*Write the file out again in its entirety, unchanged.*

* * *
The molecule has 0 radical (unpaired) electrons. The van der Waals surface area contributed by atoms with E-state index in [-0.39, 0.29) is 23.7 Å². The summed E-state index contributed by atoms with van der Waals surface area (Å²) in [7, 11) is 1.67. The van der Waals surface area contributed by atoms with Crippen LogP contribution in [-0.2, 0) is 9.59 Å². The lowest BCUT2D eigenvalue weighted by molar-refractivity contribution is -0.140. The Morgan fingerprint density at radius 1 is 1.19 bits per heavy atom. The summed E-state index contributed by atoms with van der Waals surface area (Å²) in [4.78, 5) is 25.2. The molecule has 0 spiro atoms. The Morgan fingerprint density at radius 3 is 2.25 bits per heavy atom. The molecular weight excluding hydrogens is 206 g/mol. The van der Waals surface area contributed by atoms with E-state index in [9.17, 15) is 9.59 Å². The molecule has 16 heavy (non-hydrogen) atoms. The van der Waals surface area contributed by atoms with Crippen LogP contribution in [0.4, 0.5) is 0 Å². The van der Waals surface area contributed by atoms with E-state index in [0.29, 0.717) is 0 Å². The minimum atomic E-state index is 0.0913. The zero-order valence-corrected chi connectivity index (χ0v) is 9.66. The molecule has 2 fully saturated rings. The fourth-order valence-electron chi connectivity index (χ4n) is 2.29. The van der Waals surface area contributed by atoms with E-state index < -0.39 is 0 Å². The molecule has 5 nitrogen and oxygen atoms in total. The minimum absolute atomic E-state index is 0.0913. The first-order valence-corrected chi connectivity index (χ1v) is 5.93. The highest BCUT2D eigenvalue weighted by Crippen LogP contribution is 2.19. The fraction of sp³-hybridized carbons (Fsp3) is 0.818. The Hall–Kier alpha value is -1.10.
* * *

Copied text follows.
The molecule has 0 radical (unpaired) electrons. The van der Waals surface area contributed by atoms with E-state index in [-0.39, 0.29) is 23.7 Å². The summed E-state index contributed by atoms with van der Waals surface area (Å²) in [7, 11) is 1.67. The van der Waals surface area contributed by atoms with Crippen LogP contribution in [-0.2, 0) is 9.59 Å². The lowest BCUT2D eigenvalue weighted by molar-refractivity contribution is -0.140. The Morgan fingerprint density at radius 1 is 1.19 bits per heavy atom. The summed E-state index contributed by atoms with van der Waals surface area (Å²) in [4.78, 5) is 25.2. The molecule has 0 spiro atoms. The Morgan fingerprint density at radius 3 is 2.25 bits per heavy atom. The molecular weight excluding hydrogens is 206 g/mol. The van der Waals surface area contributed by atoms with E-state index in [9.17, 15) is 9.59 Å². The molecule has 16 heavy (non-hydrogen) atoms. The van der Waals surface area contributed by atoms with Crippen LogP contribution in [0.4, 0.5) is 0 Å². The van der Waals surface area contributed by atoms with E-state index in [0.29, 0.717) is 0 Å². The minimum atomic E-state index is 0.0913. The zero-order valence-corrected chi connectivity index (χ0v) is 9.66. The molecule has 2 fully saturated rings. The fourth-order valence-electron chi connectivity index (χ4n) is 2.29. The van der Waals surface area contributed by atoms with E-state index < -0.39 is 0 Å². The molecule has 5 nitrogen and oxygen atoms in total. The minimum absolute atomic E-state index is 0.0913. The first-order valence-corrected chi connectivity index (χ1v) is 5.93. The highest BCUT2D eigenvalue weighted by Crippen LogP contribution is 2.19. The fraction of sp³-hybridized carbons (Fsp3) is 0.818. The Hall–Kier alpha value is -1.10.